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The Spokesman-Review Newspaper
Spokane, Washington  Est. May 19, 1883

Gonzaga trustee leads company building Trump’s border wall in New Mexico

This April 6, 2018 photo shows a section of the “bollard-style” border wall that is under construction along a 20-mile stretch of the U.S.-Mexico border in southern New Mexico. Barnard Construction, a Montana-based company founded by Gonzaga trustee Timothy Barnard, is the contractor on the project. (Mani Albrecht / U.S. Customs and Border Protection)

A longtime Gonzaga University trustee who has made substantial donations for campus projects also leads a major construction company that’s contracted to build a wall along the U.S.-Mexico border.

Timothy Barnard, who has served on Gonzaga’s governing board since 2000, is the founder and chairman of Bozeman, Montana-based Barnard Construction Co., which recently signed a $73.3 million contract with U.S. Customs and Border Protection to replace a vehicle barrier in southern New Mexico with a “bollard-style” wall measuring 18 to 30 feet tall.

The wall, consisting of narrowly spaced vertical steel posts and topped with a 5-foot “anti-scaling plate,” will span a 20-mile section of the border west of New Mexico’s Santa Teresa port of entry. It is being built as part of an executive order on border security that President Donald Trump signed shortly after taking office, an early step toward fulfilling his signature campaign promise, according to officials.

“This section … is our busiest area for illegal alien apprehensions, and it has been for several years. It’s also a prime corridor for the smuggling of narcotics,” Aaron Hull, the chief patrol agent in the U.S. Border Patrol’s El Paso sector, said at a news briefing when construction began last month. “The wall that we’re going to put in here is going to serve as an effective barrier to both. It’s going to allow us to make more effective use of our agents and our technology.”

Hull said the bollard wall should be completed by March.

A representative for Barnard Construction said Wednesday that the company’s federal contract bars it from publicly discussing the wall project, though The Spokesman-Review could not find such a provision in a copy of the 211-page contract provided by Customs and Border Protection. A message left with the company Thursday was not returned.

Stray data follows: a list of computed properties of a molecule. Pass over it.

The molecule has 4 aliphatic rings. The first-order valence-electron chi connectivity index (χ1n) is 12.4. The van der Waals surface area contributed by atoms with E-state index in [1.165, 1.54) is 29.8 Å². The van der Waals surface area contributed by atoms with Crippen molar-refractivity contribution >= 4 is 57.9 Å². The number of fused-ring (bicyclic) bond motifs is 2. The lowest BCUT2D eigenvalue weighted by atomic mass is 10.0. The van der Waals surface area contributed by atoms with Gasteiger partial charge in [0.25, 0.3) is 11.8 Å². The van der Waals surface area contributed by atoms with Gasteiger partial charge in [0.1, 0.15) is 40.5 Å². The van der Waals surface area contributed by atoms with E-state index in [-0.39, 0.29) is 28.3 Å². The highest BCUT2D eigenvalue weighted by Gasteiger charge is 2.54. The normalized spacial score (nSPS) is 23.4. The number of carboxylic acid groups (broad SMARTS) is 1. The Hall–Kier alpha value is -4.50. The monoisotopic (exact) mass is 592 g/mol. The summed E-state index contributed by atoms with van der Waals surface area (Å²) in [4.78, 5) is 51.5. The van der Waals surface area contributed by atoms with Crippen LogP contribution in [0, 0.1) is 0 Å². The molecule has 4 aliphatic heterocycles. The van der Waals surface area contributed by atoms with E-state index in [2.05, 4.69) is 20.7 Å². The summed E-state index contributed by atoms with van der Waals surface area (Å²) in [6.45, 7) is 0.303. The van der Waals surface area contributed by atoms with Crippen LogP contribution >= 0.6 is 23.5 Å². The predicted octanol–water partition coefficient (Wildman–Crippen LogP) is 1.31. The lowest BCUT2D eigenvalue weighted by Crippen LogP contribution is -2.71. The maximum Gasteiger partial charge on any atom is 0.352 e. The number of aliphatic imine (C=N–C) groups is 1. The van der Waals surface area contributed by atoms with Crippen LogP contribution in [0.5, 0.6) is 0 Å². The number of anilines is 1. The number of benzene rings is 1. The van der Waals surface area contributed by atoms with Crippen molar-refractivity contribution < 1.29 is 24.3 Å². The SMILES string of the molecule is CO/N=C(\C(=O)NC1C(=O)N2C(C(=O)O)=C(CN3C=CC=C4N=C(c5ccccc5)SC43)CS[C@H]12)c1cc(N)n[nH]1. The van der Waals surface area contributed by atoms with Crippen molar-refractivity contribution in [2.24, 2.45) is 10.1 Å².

Timothy Barnard, who began studying at Gonzaga in 1971, decided to start his own business in 1975 with $1,000 to his name, a loan from his grandmother, two shovels, a pick “and all of his worldly possessions in the cab of his pickup,” according to a biography on his company’s website.

Now a major company, Barnard Construction has built dams, reservoirs, tunnels, pipelines and hydroelectric facilities across the country. The company also has undertaken environmental projects, including the 2011 removal of the Elwha and Glines Canyon dams on Washington’s Olympic Peninsula, which restored critical spawning habitat for endangered salmon species.

Gonzaga gave Barnard a “distinguished alumni merit award” in 2004 and an honorary doctorate in 2017. He and his wife, Mary Barnard, were the primary donors behind the Della Strada Jesuit Community, a $13 million, 36,000-square-foot home for priests that opened last fall on the Gonzaga campus.

“We have deep support and gratitude for the Barnards,” Gonzaga spokesman Dave Sonntag said. “They make it possible for us to do what we do.”

Not everyone on campus has been so enthusiastic, however, about Barnard Construction’s involvement in building the border wall.

On March 1, the day news broke that his company had been awarded the contract, Timothy Barnard visited Gonzaga to deliver a speech about entrepreneurship. One student who attended the speech, Sidnee Grubb, has questioned the ethics of taking on the border wall project, suggesting it conflicts with Gonzaga’s own values. She has pointed to the university’s mission statement, which stresses “a mature commitment to dignity of the human person, social justice, diversity, intercultural competence, global engagement, solidarity with the poor and vulnerable and care for the planet.”

Grubb, 22, said she worries about the impact the wall could have for migrants seeking refuge and for the environment, and she’s written letters and met with school officials to voice her concerns.

“I know that Gonzaga and Tim Barnard and individuals that make up Gonzaga are great friends, and that he considers himself a Zag. But I just didn’t consider that to be a Zag way of being in the world, especially for such an influential position,” Grubb said. “When it comes to the kind of character that we should expect from a Zag, I think that we should expect more.”

In one letter to Gonzaga’s student newspaper, the Bulletin, Grubb noted that Barnard Construction has donated heavily to Republican campaigns, and she called on students and administrators “to take a more critical look at who we accept money from, who we invite to our inner circles and where the money leads, because it matters.”

Sonntag, the Gonzaga spokesman, said Grubb’s message has been thoughtful and well received.

“We really respect what our students have to say about our speakers and our ideas. We really embrace that activism by our students,” Sonntag said. “When we have a speaker on campus, we don’t necessarily agree with all of their beliefs and their values, and we don’t necessarily expect our students to, either.”